By Tyler Scott | On May 3, 2021 | Comments (0)
Beryl Markham (October 26, 1902 – August 3, 1986) is perhaps best remembered as a pioneering aviatrix, becoming the first person to fly solo across the Atlantic nonstop from Britain to North America. She was also a racehorse trainer and had torrid love affairs and tepid marriages, all of which she recounted in her famed 1942 memoir, West with the Night.
Born Beryl Clutterbuck, she seemed at first destined to lead the kind of life described in old English novels – an uneventful childhood in a grand country house; schooling in literature, language, and sewing by a Jane Eyre-like governess; attending swish parties and tea dances until the day a handsome man from a fine family proposes, and that would be that. Then, having babies, supervising the staff, gardening, and fox hunting for the rest of her life.
But Fate had other ideas. Beryl spent her childhood in Kenya, and grew up to breed champion racehorses and pilot planes. Encouraged by Antoine de Saint Exupery, she wrote what would become a classic memoir about Africa, West with the Night. This book, Ernest Hemingway opined, was so good it made him feel ashamed because “she can write rings around all of us who consider ourselves writers.” As is well known, Hemingway was rarely complimentary towards fellow writers. Read More→
By Elodie Barnes | On April 30, 2021 | Updated April 12, 2022 | Comments (0)
Isabelle Eberhardt (February 17, 1877 – October 21, 1904) was a Swiss-born traveler and writer. From an early age she dreamed of escaping to North Africa, a dream that was nourished by the exotic fantasies of desert life that were popular at the time, and in her early twenties, she left Europe to make Algeria her home.
Her exploration of the deserts and cities of the Mahgreb, usually disguised as a man, has become legendary. She was a prolific writer, but much of her work — including travelogues, diaries, and short stories — was only published after her death in a freak accident at the age of twenty-seven. Read More→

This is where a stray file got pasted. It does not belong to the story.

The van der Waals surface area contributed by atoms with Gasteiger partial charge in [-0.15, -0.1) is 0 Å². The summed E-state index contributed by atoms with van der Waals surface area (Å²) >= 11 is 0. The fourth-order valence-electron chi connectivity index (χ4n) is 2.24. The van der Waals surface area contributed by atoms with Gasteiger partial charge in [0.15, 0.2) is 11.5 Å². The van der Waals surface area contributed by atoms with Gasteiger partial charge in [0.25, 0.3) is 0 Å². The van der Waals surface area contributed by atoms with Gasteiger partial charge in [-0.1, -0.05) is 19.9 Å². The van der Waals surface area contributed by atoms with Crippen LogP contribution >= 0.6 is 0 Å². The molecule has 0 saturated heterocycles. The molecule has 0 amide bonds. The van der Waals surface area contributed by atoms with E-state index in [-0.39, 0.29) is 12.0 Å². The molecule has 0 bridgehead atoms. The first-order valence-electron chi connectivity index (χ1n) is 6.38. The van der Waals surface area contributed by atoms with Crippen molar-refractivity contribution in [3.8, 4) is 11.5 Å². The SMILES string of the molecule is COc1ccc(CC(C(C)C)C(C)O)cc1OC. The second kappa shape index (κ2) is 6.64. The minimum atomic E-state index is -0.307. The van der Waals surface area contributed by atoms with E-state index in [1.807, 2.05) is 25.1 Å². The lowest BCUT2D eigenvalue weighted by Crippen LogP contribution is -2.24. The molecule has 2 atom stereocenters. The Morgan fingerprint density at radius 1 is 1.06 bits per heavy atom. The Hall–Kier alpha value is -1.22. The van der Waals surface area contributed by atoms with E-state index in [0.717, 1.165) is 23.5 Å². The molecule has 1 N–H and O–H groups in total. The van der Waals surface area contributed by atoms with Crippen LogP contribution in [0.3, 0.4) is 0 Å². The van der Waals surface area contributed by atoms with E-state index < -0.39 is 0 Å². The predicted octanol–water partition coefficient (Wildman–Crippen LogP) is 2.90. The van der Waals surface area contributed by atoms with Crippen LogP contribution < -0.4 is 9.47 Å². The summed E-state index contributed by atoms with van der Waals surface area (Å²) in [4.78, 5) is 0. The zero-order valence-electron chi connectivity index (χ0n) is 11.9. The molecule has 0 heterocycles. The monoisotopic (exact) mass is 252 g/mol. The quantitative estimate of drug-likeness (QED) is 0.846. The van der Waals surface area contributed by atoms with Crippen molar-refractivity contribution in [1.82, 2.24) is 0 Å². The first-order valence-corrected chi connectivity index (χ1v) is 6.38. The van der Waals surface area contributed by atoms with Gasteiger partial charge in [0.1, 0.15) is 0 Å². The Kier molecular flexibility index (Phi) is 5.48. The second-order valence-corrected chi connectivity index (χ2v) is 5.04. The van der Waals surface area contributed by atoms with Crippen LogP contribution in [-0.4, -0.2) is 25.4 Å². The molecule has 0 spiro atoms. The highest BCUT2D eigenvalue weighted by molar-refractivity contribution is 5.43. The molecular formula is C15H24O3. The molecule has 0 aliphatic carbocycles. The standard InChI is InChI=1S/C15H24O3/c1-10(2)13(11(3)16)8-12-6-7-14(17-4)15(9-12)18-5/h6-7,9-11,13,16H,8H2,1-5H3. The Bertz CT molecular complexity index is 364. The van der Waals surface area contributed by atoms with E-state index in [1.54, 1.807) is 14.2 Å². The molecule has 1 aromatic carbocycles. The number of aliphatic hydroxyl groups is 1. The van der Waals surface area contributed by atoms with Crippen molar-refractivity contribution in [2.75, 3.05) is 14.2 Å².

By Mame Cotter | On March 22, 2021 | Updated May 18, 2021 | Comments (0)
Margaret C. Anderson (November 24, 1886 – October 18, 1973) was a daring, headstrong writer, editor, and founder of the modernist literary magazine, The Little Review. This modernist journal, published from 1914 to 1929, was dedicated to the best writing and art of the early twentieth century.
Margaret was later known as one of “The Women of the Rope,” a group of writers and artists who studied with the famous Russian mystic Gurdjieff, part of a group seeking transformation and possible enlightenment.
By Jo Salas | On September 8, 2020 | Updated September 9, 2020 | Comments (0)
I first heard about Helen Tracy Lowe-Porter (1876 – 1963) when I fell in love with her grandson, a visiting American graduate student at my university in New Zealand. I knew of the great German novelist Thomas Mann but had not read his novels, and certainly had never wondered about how they came to appear in English.
“My grandmother was Mann’s translator,” my new boyfriend informed me. I was mildly impressed. He told me a little about her: how forbiddingly intellectual she was, how un-grandmotherly.
His mother, Patricia, who soon became my mother-in-law, always spoke with mixed awe and resentment of her illustrious mother, though adoringly of her illustrious father, a renowned paleographer. Read More→
By Miki Pfeffer | On August 15, 2020 | Comments (2)
Julia Ward Howe (1819 – 1910) was an American poet, essayist, editor, speaker, and activist extraordinaire, especially in the causes of abolition, suffrage, and the advancement of women everywhere.
Although her iconic “Battle Hymn of the Republic” is ubiquitous in patriotic, inspirational, and popular settings, its author is far less known. Let’s look at 10 fascinating facts about the woman behind the verses.
Howe was born on Bond Street and Broadway in New York City to an affluent, Calvinist family; when she was five, her mother died in childbirth. She was educated in a home with its own library and art gallery and well-propertied for a secure future. Her heroic but controlling husband stymied her spirit and mishandled her land holdings. Read More→